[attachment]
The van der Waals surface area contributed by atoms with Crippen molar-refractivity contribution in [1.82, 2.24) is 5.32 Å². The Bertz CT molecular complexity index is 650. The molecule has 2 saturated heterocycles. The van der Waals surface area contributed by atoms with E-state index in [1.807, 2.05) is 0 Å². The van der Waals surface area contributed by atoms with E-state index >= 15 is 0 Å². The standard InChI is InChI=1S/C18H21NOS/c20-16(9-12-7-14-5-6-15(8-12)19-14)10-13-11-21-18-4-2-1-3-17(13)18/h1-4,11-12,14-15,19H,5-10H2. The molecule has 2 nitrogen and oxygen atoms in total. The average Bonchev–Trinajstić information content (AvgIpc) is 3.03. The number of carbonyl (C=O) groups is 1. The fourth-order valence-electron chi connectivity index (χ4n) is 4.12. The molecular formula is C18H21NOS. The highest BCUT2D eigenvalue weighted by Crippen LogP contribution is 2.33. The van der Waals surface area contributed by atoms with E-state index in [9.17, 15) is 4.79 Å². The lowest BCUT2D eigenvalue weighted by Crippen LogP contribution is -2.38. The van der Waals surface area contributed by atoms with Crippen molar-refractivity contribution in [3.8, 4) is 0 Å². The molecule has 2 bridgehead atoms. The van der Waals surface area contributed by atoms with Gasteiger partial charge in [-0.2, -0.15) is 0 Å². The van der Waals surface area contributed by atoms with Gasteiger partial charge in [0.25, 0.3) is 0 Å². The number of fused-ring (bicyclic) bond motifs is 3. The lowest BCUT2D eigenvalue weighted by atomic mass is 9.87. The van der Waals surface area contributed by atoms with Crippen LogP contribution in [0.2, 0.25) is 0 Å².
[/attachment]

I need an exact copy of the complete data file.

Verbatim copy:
The van der Waals surface area contributed by atoms with Crippen molar-refractivity contribution in [1.82, 2.24) is 5.32 Å². The Bertz CT molecular complexity index is 650. The molecule has 2 saturated heterocycles. The van der Waals surface area contributed by atoms with E-state index in [1.807, 2.05) is 0 Å². The van der Waals surface area contributed by atoms with E-state index >= 15 is 0 Å². The standard InChI is InChI=1S/C18H21NOS/c20-16(9-12-7-14-5-6-15(8-12)19-14)10-13-11-21-18-4-2-1-3-17(13)18/h1-4,11-12,14-15,19H,5-10H2. The molecule has 2 nitrogen and oxygen atoms in total. The average Bonchev–Trinajstić information content (AvgIpc) is 3.03. The number of carbonyl (C=O) groups is 1. The fourth-order valence-electron chi connectivity index (χ4n) is 4.12. The molecular formula is C18H21NOS. The highest BCUT2D eigenvalue weighted by Crippen LogP contribution is 2.33. The van der Waals surface area contributed by atoms with E-state index in [9.17, 15) is 4.79 Å². The lowest BCUT2D eigenvalue weighted by Crippen LogP contribution is -2.38. The van der Waals surface area contributed by atoms with Crippen molar-refractivity contribution in [3.8, 4) is 0 Å². The molecule has 2 bridgehead atoms. The van der Waals surface area contributed by atoms with Gasteiger partial charge in [-0.2, -0.15) is 0 Å². The van der Waals surface area contributed by atoms with Gasteiger partial charge in [0.25, 0.3) is 0 Å². The number of fused-ring (bicyclic) bond motifs is 3. The lowest BCUT2D eigenvalue weighted by atomic mass is 9.87. The van der Waals surface area contributed by atoms with Crippen LogP contribution in [0.2, 0.25) is 0 Å².